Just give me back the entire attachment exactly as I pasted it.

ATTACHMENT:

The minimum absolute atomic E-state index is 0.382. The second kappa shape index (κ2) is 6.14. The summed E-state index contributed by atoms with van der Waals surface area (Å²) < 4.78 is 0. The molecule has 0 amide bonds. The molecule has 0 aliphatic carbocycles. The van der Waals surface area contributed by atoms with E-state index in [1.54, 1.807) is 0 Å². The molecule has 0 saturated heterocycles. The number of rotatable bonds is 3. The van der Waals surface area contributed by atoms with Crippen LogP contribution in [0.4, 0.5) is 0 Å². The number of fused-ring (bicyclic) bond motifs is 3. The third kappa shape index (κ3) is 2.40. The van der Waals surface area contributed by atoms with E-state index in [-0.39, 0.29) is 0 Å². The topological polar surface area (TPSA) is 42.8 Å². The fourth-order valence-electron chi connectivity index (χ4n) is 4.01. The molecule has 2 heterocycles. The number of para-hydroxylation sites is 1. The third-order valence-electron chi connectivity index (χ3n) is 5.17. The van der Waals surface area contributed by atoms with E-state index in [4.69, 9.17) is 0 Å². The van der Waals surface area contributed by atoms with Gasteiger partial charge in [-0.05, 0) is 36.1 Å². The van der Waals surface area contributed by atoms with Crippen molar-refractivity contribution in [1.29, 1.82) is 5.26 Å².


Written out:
The minimum absolute atomic E-state index is 0.382. The second kappa shape index (κ2) is 6.14. The summed E-state index contributed by atoms with van der Waals surface area (Å²) < 4.78 is 0. The molecule has 0 amide bonds. The molecule has 0 aliphatic carbocycles. The van der Waals surface area contributed by atoms with E-state index in [1.54, 1.807) is 0 Å². The molecule has 0 saturated heterocycles. The number of rotatable bonds is 3. The van der Waals surface area contributed by atoms with Crippen LogP contribution in [0.4, 0.5) is 0 Å². The number of fused-ring (bicyclic) bond motifs is 3. The third kappa shape index (κ3) is 2.40. The van der Waals surface area contributed by atoms with E-state index in [-0.39, 0.29) is 0 Å². The topological polar surface area (TPSA) is 42.8 Å². The fourth-order valence-electron chi connectivity index (χ4n) is 4.01. The molecule has 2 heterocycles. The number of para-hydroxylation sites is 1. The third-order valence-electron chi connectivity index (χ3n) is 5.17. The van der Waals surface area contributed by atoms with E-state index in [4.69, 9.17) is 0 Å². The van der Waals surface area contributed by atoms with Gasteiger partial charge in [-0.05, 0) is 36.1 Å². The van der Waals surface area contributed by atoms with Crippen molar-refractivity contribution in [1.29, 1.82) is 5.26 Å².